Tuesday, August 1, 2017

CIOs as Chief Interaction Officer: Three Questions at the Big Table to Accelerate Digital Transformation

Modern CIOs are "Chief Interaction Officer" and "Chief Influence Officer" to envision and communicate, connect and innovate.

Traditional IT organization is often perceived as the support function and a cost center and traditional CIOs are perceived as tactical IT managers and tech geeks. To really be considered an equal peer with other top business executives and board directors. CIOs have needed to both convince and deliver the alternative view of IT being a profit enabler and innovation engine. IT leaders have to communicate effectively to advocate IT as the strategic partner of the business. Because miscommunication or “lost in translation” is the key issue to separate IT from the business, it is worth the effort to take better communication approaches and be both creative and critical in enforcing business and IT collaboration. At the big table, which questions CIOs should ponder in order to enforce communication and accelerate digital transformation?


How do CIOs envision business growth or potential disruptive innovation via the power of the latest technology, and communicate them with clarity? At the big table, CIOs need to talk more about commercial outcomes, not technical throughput; CIOs need to be seen to be leveraging current assets before seeking the latest techie toys. In short, IT leaders need to talk like and actually deliver as business managers. The role of the CIO continues to evolve rapidly in the midst of the overwhelming information growth and the accelerating changes in technology. The exponential growth of the information brings significant opportunities for the business growth, also unprecedented risks to the company's surviving. Thus, they should act as “Chief Interaction Officer” for making influence at the entire company scope, and practice tailored communication from the boardroom to different shareholders. Because the business must start to see IT as an integral part of the business, a strategic partner, and not just an enabler. From IT management perspective, have IT team leaders partner with and even embed themselves in business functions so they can ensure the related folks understanding the commercial end point of the work rather than it being an abstract set of code. At the big table, CIOs should learn how to ask open questions such as “What If,” “How about,” to initiate creative communication about business innovation and digital transformation. Until CIOs think, talk, and act commercially rather than technically, they will remain strangers in a strange land.


How does modern technology help to shape efficient business processes, improve cost structure and catalyze business growth? At the big table, IT performance needs to be communicated with hard numbers other executives are interested in. CIOs need to develop financial metrics that will help to clearly communicate IT performance with C-level executives in plain business language. They are interested in how IT can help the business improve both bottom line process efficiency as well as the top line business growth. A detailed breakdown of the costs is also very revealing as C level executives usually only see summary level costs. The detailed cost breakdowns can lead to better strategic IT investment decisions, that are empirically based. IT investment now is a strategic imperative for a forward-looking business to pursue the growth. The effective roundtable discussion makes it clearer what the benefits of the IT investments are.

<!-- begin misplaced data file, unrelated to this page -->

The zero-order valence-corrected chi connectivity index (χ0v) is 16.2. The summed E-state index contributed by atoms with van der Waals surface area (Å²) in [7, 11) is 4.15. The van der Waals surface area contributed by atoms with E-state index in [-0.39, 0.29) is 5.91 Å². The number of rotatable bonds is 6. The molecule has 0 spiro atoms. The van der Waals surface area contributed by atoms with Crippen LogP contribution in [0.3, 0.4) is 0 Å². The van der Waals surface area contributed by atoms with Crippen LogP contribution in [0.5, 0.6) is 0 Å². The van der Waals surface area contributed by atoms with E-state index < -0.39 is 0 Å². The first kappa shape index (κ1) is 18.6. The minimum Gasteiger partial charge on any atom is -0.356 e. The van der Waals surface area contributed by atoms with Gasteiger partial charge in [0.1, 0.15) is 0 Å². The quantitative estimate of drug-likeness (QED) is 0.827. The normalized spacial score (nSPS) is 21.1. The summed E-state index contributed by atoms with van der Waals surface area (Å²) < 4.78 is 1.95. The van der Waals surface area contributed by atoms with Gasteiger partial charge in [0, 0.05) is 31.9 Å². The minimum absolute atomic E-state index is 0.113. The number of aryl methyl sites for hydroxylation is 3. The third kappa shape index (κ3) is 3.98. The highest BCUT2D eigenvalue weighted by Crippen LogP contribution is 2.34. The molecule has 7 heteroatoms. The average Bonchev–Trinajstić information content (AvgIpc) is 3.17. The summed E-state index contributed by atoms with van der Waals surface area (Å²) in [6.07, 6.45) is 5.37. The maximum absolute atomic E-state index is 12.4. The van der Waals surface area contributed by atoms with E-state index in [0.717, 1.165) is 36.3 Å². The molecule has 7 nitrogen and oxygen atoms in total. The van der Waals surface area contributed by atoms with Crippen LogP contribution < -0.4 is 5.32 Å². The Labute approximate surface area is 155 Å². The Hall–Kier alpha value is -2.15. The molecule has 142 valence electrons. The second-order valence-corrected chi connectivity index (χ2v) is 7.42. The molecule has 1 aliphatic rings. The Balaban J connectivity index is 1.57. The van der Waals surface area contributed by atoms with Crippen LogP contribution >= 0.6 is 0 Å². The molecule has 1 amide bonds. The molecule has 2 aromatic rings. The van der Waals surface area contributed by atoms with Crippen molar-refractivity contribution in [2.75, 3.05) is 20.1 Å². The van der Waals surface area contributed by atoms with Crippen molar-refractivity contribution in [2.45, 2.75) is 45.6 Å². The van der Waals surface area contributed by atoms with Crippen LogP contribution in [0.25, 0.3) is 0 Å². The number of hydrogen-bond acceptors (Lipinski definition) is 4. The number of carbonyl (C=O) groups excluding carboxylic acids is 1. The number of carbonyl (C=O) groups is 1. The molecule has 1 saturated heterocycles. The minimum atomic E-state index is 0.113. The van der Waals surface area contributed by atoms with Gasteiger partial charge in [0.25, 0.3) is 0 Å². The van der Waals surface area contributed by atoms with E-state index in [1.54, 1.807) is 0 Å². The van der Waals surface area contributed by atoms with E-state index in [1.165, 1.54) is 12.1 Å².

How does IT move up the maturity from IT-business alignment to IT-business integration to conducting digital transformation? Traditional IT organizations struggle with IT-business alignment, the information and data keep growing and flowing at the modern organization, IT plays an unprecedented role in determining business success. Thus, digital IT should be an integral part of the business. IT integration to orchestration scenario will bridge the gap between the business silos, break down the organizational boundary, and shorten the cycle to collect right information for streamlining decision making and empowering innovation agenda. It is so important for CIOs acting like “Chief Interaction Officer,” because often times, the business crowd wrongly equate IT solutions with concerns of expensive technical difficulties and the IT crowd builds more out of its own know-how than the need of the business client. Until both IT and business can build the true trust relationship and both parties transcend to a genuine hope and belief in one another, the gap will still exist, even be enlarged because the different parts of the business evolve digital with different speed. Without a clear strategy and a creative and persuasive way to communicate it in the language of the business, CIOs will always have trouble getting even "aligned," not to mention of reaching the higher IT maturity level of proactively enabling and engaging with business. The key challenge is to find a way so that both sides, even though sometimes they have to speak different 'languages,' can communicate effectively. Ultimately, IT should orchestrate digital transformation initiatives because IT is a builder of current and future capability for both the organization and its ecosystem (the market comprising competitors, suppliers and other agents, regulators and so on), so much of the board conversation about IT should be framed in respect of the business activities and the ecosystem.


Language influences perception. Modern CIOs are "Chief Interaction Officer" and "Chief Influence Officer" to envision and communicate, connect and innovate; and how to well manage different dimension of relationship will directly impact their effectiveness and leadership influence for the long term.



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